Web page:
Flacco catching flak for no good reason

QB's decision not to set up own passing sessions with new receivers should not spark questions about leadership. He's already proved himself in that role.

May 31, 2014|Peter Schmuck

It would be funny if it weren't such a sad statement about the short attention span of sports fans and the public at large.

Joe Flacco has taken the Ravens to the playoffs five times in six years, reached the AFC title game three times and was named Super Bowl Most Valuable Player just 16 months ago, and he's still catching flak for not being enough of a leader.

Didn't we already go through this with Cal Ripken?

The latest rap on Joe Cool is that he should have set up his own passing camp a month or so ago so that he could bond with his new receivers and get an early start building some offensive chemistry while coordinator Gary Kubiak installs his new system. The actual value of a few informal throw-arounds is highly questionable, but we live in a world of appearances and it would have been nice to see the $120 million quarterback putting in some overtime after a disappointing season.

Instead, Flacco chose to spend a couple of months sequestered with his wife and young children, allowing his body to recover from the unprecedented pounding he took last year. He concedes unapologetically that he was out of touch and barely kept track of the events unfolding around the team.

Meanwhile, a number of other Ravens have made headlines for a variety of unseemly incidents that have embarrassed the team, but we still have time to wonder about the commitment of the Super Bowl-winning quarterback who has done nothing but bring credit to the organization and the city of Baltimore.

Guess if he wasn't going to round up his receivers for a glorified game of catch, he should have been traveling around the country and babysitting his misbehaving teammates.

Flacco is not a perfect player. He set a franchise record for interceptions last year, and he's still got some work to do to solidify his status as one of the truly elite players at his position. It's certainly true that he's not a particularly vocal leader, though it would be hard for anyone to seem dynamic in the wake of Ray Lewis and his in-your-face theatrics.

To his credit, Flacco knows all this kind of scrutiny comes with the territory and seems to be at peace with that. It is his lot to get outsized credit when things are going well and the bulk of the blame when they aren't. The Ravens and their fans have grown accustomed to making the playoffs, so last year's 8-8 season recharged the debate about Flacco's place among the league's top quarterbacks.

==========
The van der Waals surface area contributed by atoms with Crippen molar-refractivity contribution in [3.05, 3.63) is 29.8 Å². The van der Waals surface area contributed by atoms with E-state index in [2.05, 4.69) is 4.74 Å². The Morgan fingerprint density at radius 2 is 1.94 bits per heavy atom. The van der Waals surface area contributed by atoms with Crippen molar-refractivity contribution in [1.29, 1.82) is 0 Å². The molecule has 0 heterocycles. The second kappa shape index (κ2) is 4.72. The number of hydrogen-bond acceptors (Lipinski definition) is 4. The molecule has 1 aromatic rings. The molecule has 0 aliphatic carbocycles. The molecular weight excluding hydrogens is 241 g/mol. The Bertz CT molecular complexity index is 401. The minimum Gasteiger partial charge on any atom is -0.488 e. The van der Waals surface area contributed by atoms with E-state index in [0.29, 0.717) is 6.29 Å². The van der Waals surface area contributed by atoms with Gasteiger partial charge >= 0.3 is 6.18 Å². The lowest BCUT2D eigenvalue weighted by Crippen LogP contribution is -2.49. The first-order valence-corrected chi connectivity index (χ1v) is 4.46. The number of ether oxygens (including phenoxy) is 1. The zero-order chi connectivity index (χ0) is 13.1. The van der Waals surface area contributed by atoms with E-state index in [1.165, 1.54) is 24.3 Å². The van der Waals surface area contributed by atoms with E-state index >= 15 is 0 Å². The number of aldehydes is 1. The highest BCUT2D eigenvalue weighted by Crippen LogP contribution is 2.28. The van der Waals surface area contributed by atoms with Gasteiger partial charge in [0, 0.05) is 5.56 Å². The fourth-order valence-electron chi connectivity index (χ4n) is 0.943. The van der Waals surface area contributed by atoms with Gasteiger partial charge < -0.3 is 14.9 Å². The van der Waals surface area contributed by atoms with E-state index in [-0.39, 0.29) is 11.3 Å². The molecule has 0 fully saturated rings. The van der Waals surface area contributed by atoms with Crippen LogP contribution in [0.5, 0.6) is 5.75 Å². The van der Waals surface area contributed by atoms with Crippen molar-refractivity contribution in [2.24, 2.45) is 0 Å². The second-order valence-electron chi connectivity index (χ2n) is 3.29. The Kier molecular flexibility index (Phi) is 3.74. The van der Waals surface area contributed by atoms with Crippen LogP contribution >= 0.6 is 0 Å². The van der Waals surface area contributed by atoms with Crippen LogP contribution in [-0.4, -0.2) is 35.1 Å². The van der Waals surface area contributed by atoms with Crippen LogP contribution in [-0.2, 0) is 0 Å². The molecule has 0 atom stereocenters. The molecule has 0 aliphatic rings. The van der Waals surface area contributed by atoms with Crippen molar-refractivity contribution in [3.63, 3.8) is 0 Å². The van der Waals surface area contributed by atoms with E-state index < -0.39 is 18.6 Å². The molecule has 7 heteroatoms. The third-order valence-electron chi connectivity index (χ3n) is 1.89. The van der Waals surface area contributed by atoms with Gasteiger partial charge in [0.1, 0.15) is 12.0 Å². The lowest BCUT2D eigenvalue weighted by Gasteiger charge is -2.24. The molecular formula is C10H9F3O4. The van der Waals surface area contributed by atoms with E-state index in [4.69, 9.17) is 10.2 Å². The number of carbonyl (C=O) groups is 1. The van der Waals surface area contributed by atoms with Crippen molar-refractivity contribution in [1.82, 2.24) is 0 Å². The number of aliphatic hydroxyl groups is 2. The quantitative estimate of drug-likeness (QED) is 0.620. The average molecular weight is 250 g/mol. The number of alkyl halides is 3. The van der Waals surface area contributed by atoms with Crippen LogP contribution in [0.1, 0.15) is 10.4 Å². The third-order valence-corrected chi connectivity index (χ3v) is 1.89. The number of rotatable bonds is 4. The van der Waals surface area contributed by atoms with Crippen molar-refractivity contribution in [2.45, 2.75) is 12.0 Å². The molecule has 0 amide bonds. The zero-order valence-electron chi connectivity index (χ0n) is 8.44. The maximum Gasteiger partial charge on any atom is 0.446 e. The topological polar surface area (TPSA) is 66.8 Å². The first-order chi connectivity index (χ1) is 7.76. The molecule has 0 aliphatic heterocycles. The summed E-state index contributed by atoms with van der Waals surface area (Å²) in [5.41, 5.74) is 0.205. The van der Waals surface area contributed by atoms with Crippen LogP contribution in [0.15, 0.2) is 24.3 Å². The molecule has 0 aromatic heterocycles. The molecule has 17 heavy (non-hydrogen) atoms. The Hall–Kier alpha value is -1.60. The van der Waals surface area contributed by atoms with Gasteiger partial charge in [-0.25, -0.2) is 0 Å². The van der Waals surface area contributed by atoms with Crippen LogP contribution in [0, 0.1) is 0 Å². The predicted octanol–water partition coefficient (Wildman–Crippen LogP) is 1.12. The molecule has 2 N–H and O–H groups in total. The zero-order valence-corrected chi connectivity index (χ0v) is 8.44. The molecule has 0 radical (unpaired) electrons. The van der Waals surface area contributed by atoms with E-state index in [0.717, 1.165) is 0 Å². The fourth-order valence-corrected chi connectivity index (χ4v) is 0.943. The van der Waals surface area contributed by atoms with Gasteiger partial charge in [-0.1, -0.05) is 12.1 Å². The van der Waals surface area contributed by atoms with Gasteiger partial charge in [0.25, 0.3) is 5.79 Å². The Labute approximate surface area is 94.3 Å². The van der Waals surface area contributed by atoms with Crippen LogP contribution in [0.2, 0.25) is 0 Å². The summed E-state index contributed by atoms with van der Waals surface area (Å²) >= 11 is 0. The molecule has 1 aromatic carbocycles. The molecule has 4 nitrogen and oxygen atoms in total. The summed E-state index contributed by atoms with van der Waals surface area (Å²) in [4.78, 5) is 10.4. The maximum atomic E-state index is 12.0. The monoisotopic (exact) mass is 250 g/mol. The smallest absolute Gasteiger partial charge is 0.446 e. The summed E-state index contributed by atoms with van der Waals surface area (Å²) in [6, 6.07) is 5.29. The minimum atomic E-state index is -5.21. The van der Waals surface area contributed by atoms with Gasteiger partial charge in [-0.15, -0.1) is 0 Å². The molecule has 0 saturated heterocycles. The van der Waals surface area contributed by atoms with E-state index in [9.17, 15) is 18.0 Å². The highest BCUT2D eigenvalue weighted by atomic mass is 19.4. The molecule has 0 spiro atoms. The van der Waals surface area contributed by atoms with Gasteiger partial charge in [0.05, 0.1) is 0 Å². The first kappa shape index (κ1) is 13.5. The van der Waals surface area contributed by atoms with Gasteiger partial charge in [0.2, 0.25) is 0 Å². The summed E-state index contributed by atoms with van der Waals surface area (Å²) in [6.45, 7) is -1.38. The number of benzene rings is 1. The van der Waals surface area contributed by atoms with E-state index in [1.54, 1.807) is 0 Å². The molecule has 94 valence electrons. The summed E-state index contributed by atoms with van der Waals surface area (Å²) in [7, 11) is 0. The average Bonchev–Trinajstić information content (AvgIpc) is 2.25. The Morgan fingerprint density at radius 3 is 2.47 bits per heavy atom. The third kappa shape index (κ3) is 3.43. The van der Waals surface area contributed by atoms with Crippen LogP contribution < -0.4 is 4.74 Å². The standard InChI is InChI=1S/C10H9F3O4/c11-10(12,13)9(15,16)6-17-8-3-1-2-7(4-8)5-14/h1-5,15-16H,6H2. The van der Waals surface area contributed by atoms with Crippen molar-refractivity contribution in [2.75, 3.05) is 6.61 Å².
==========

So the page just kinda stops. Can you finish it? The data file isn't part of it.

Never mind that the Ravens may well have overachieved last year considering all of the obstacles they encountered during their attempt to defend their Super Bowl title. The offensive line was a mess, and the running game never materialized. Ray Rice was banged up early, and Flacco lost go-to tight end Dennis Pitta during training camp. And the Ravens were still in playoff contention until the fourth quarter of the season finale against the Bengals.

It was a wonder Flacco was still standing at the end after being sacked 48 times, more than any other NFL quarterback except the Miami Dolphins' Ryan Tannehill (58).

This year should be different. The front office made big changes in both the offensive hierarchy and the on-field talent, handing the play-calling over to Kubiak and bolstering the receiving corps with veteran wideout Steve Smith and tight end Owen Daniels. There is still work to be done to ensure that the offensive line can protect Flacco and unleash the run game, but there is no question that the Ravens are better positioned to return to the playoffs.

Owner Steve Bisciotti basically said at the end of last season that anything less will not be tolerated, so this will be a put-up-or-shut-up year for everyone in the organization.

Flacco has never been bothered by that kind of pressure. That's how he got his nickname, because he's the guy who keeps his head while everyone else is losing theirs.

That's also a form of leadership, even if it doesn't involve a televised sideline sermon or a silly spasmodic dance during pregame introductions.

Flacco isn't Ray Lewis, and he isn't Tom Brady or Peyton Manning. He is who he is, and that ought to be good enough.

Count your blessings.



Read more from columnist Peter Schmuck on his blog, "The Schmuck Stops Here," at baltimoresun.com/schmuckblog and listen when he co-hosts "The Week in Review" on Friday mornings at 9 on WBAL (1090 AM) and at wbal.com.

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